Seafret’s debut album Tell Me It’s Real is a strong start for the Bridlington based duo. Vocalist Jack Sedman and guitarist Harry Draper manage to capture love, longing and joy all in one go, and do so with catchy vocals and a relaxed folk-pop sound. The band has so far, supported the likes of Kodaline, Hozier and Jake Bugg, to rave reviews recently.
The album starts with “Missing” and paints a picture of the band’s style throughout the whole album. The track uses a gentle piano melody and acoustic guitar to gradually build into a faster paced ballad. The lyrics describe the battles of a lost soul “is there something that I’m missing, is there something I am not seeing, is it not enough just being?” The track is also layered nicely over a haunting echo and encourages a self-reflective captivating effect on the listener.
Although I would say this is a strange choice for the beginning track on the album it does rather set the scene of the duo’s beach-side thought provoking sound. The following track “Give Me Something” contrasts a lot to its former, the track is considerably more simplistic and stripped back. Similar to later song “Tell Me It’s Real“, the song shows the band’s ability to not overcomplicate or rely on production to make and impact, and it also exemplifies Sedman’s very distinctive vocals.
Tracks like “Wildfire” and “Beauty On The Breeze” have a happier more upbeat theme showing some of the light and dark in the album’s content. The songs also show similarity to bands like Kodaline. Song “Breathe” reflects artists like James Bay, but illustrate the band’s youthful but positive take on love and life with lyrics “it’s true in the darkness I see you, breathe, don’t you let that heartbeat fall, you’ll always be where I belong“.
The standout song on the album however would still be awarded to the band’s leading single “Oceans” from their previous EP. The song develops a delicate and heartfelt idea of longing, and a lost love. It highlights Sedman’s vocal range and gentle falsetto. The track itself layers raw emotion over a chilling setting which as the title portrays paints imagery of a tide coming in and out – which is particularly impressive for the duo. The video for the track has also been made well known due to its feature of Game of Thrones’ Masie Williams – and is definitely worth a watch.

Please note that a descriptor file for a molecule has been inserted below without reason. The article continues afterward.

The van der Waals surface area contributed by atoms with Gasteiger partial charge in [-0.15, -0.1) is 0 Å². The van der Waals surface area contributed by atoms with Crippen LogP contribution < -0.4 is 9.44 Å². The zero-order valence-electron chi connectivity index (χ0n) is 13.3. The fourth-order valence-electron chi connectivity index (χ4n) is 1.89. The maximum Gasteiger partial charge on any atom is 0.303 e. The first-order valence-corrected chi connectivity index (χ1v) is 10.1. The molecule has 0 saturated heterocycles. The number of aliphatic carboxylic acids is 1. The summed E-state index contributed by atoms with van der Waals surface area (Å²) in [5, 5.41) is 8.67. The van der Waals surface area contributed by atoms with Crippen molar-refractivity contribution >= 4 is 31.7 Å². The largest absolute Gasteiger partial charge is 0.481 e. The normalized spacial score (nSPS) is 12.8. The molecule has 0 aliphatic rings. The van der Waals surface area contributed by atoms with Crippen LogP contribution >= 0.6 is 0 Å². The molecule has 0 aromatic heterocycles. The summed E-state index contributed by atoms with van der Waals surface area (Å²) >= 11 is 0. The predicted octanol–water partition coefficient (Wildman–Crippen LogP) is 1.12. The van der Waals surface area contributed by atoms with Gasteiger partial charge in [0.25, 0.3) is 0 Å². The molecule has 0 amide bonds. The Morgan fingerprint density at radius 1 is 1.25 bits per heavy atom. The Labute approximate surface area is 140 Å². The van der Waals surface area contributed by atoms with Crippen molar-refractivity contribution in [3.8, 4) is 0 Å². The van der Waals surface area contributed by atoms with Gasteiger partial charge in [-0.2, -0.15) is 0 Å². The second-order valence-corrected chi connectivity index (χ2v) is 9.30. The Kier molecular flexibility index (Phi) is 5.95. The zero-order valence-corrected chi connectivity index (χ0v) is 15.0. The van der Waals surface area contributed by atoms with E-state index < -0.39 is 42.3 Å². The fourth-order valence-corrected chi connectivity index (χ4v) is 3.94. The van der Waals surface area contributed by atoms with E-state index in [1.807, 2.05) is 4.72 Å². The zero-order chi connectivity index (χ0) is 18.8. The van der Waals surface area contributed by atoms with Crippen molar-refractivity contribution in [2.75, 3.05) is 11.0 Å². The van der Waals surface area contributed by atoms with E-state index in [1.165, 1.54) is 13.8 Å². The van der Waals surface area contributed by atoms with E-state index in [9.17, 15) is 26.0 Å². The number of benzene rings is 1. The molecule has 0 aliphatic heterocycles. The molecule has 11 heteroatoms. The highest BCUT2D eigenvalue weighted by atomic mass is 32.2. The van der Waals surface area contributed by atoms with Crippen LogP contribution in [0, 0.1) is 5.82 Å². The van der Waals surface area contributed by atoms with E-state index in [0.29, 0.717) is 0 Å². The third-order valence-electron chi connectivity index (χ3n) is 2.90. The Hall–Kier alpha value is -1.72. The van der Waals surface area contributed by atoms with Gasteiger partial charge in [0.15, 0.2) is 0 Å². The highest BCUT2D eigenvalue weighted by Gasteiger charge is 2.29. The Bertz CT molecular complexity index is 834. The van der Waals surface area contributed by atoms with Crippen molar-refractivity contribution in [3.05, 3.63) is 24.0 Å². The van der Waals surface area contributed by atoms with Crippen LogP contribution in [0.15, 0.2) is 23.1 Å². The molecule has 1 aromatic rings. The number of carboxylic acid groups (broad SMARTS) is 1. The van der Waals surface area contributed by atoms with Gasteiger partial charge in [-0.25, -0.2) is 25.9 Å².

“Over” has more of a chilled Mumford and Sons effect, featuring a more upbeat pop melody and the addition of a subtle banjo. One thing that does start to become prevalent within the album is the duos effort to create balance throughout. More similar tracks are separated apart so each one can be looked at in its own light, having an overall more diverse affect. “Be There” takes on a faster pace again and begins with some skilful guitar work, the drums tend to overpower the song however to create a repetitive ballad, perhaps one of the weaker songs on the album.
Another stand out track for Seafret is “Atlantis” also one released as a single. The duo manage to create a totally atmospheric arrangement, you feel like you are with them by the sea with the subtle wave sounds. The song beautifully tells a story, and the affect created towards the end sounds like a drowning music box, also mirroring the content, “I can’t save us, my Atlantis oh no, we build it up to pull it down“.
Penultimate song “There’s A Light” provides a more relaxed pop track with lower pitched vocals, and a more dominating base line which develops the idea that the album is somewhat winding down again. The final song on the album is called “To the Sea” and it features the vocals of singer Rosey Carney. A real positive for the album to finish on, the song is an acoustic treat. Carneys vocals are incredibly strong and mirror the likes of Birdy and Lucy Rose. When side by side with Sedman’s vocals, they complement each other beautifully and create a chilling collaboration.
The deluxe comes with the additions “Out Of Nowhere“, “Overtime” and a live version of “Oceans”. “Out Of Nowhere” is another more ballad type song but again showing Seafret’s poetic lyrics. “Overtime” then brings the duo back to its folk roots and guitar plucking style.
Tell Me It’s Real is an impressive debut for Seafret; it paints beautiful poetic imagery in so many of its tracks. The duo manages to create depth and emotion throughout and successfully balance haunting and atmospheric acoustics alongside more upbeat love ballads. The album has some pop undertones but these allow the band to present more catchy and relatable lyrics but still with a poetic glaze.
Seafret is also thoughtfully named (meaning sea fog) and mirrors the album’s evocative and layered sound. Tell Me It’s Real is available now via Columbia records, purchase it on iTunes here and stream here.
Words by Becky Spear